Aga Khan III
Sir Sultan Muhammed Shah, Aga Khan III was the 48th Imam of the Nizari Ismaili religion. He was the first president of the All-India Muslim League, his goal was protection of Muslim rights in India. The League, until the late 1930s, was not a large organisation but represented the landed and commercial Muslim interests of the British-ruled'United Provinces', he shared Sir Syed Ahmad Khan's belief that Muslims should first build up their social capital through advanced education before engaging in politics. Aga Khan called on the British Raj to consider Muslims to be a separate nation within India, the so-called'Two Nation Theory'. After he resigned as president of the AIML in 1912, he still exerted major influence on its policies and agendas, he was nominated to represent India to the League of Nations in 1932 and served as President of the League of Nations from 1937–38. Sir Sultan Muhammad Shah was born in Karachi, the capital of Sindh province in British India, to Aga Khan II and his third wife, Nawab A'lia Shamsul-Muluk, a granddaughter of Fath Ali Shah of Persia.
Under the care of his mother, he was given not only that religious and Oriental education which his position as the religious leader of the Ismailis made indispensable, but sound European training, an opportunity denied to his father and paternal grandfather. He attended Eton and the University of Cambridge. In 1885, at the age of eight, he succeeded his father as Imam of the Shi'a Isma'ili Muslims; the Aga Khan travelled in distant parts of the world to receive the homage of his followers, with the objective either of settling differences or of advancing their welfare by financial help and personal advice and guidance. The distinction of a Knight Commander of the Indian Empire was conferred upon him by Queen Victoria in 1897, he was made a Knight Grand Commander of the Order of the Star of India by George V, appointed a GCMG in 1923. He received like recognition for his public services from the German Emperor, the Sultan of Turkey, the Shah of Persia and other potentates. In 1906, the Aga Khan was a founding member and first president of the All India Muslim League, a political party which pushed for the creation of an independent Muslim nation in the north west regions of India under British colonial rule, established the country of Pakistan in 1947.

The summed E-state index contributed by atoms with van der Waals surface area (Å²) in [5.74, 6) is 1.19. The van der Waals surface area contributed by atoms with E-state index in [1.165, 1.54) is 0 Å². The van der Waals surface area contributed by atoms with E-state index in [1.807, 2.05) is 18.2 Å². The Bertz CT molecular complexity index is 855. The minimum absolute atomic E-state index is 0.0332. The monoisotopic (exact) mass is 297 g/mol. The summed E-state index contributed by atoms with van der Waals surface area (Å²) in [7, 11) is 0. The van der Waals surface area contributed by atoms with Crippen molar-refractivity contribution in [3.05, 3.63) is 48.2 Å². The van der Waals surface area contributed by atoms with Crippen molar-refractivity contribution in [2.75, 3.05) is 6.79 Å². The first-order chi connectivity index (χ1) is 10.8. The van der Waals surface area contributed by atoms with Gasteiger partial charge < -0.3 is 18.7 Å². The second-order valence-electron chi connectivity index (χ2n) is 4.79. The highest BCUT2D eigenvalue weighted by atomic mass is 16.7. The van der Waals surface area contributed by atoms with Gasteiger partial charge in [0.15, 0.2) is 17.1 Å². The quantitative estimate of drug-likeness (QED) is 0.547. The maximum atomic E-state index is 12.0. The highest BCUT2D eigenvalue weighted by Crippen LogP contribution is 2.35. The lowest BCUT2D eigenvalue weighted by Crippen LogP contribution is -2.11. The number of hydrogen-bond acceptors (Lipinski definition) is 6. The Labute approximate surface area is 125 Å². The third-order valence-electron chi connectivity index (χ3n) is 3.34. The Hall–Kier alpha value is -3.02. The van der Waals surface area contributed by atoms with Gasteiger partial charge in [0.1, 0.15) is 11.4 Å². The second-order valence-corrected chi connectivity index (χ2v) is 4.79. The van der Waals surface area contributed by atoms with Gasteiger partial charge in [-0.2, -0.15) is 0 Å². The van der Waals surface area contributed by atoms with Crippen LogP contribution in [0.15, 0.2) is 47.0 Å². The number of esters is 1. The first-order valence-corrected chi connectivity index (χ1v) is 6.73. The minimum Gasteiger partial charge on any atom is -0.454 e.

During the three Round Table Conferences in London from 1930–32, he played an important role to bring about Indian constitutional reforms. In 1934, he was made a member of the Privy Council and served as a member of the League of Nations, becoming the President of the League of Nations in 1937. Under the leadership of Sir Sultan Muhammad Shah, Aga Khan III, the first half of the 20th century was a period of significant development for the Ismā'īlī community. Numerous institutions for social and economic development were established in the Indian Subcontinent and in East Africa. Ismailis have marked the Jubilees of their Imāms with public celebrations, which are symbolic affirmations of the ties that link the Ismāʿīlī Imām and his followers. Although the Jubilees have no religious significance, they serve to reaffirm the Imamat's worldwide commitment to the improvement of the quality of human life in the developing countries; the Jubilees of Sir Sultan Muhammad Shah, Aga Khan III, are well remembered.
During his 72 years of Imamat, the community celebrated his Golden and Platinum Jubilees. To show their appreciation and affection, the Ismā'īliyya weighed their Imam in gold, diamonds and, symbolically, in platinum the proceeds of which were used to further develop major social welfare and development institutions in Asia and Africa. In India and in Pakistan, social development institutions were established, in the words of Aga Khan III, "for the relief of humanity", they included institutions such as the Diamond Jubilee Trust and the Platinum Jubilee Investments Limited which in turn assisted the growth of various types of cooperative societies. Diamond Jubilee High School for Girls were established throughout the remote Northern Areas of what is now Pakistan. In addition, scholarship programs, established at the time of the Golden Jubilee to give assistance to needy students, were progressively expanded. In East Africa, major social welfare and economic development institutions were established.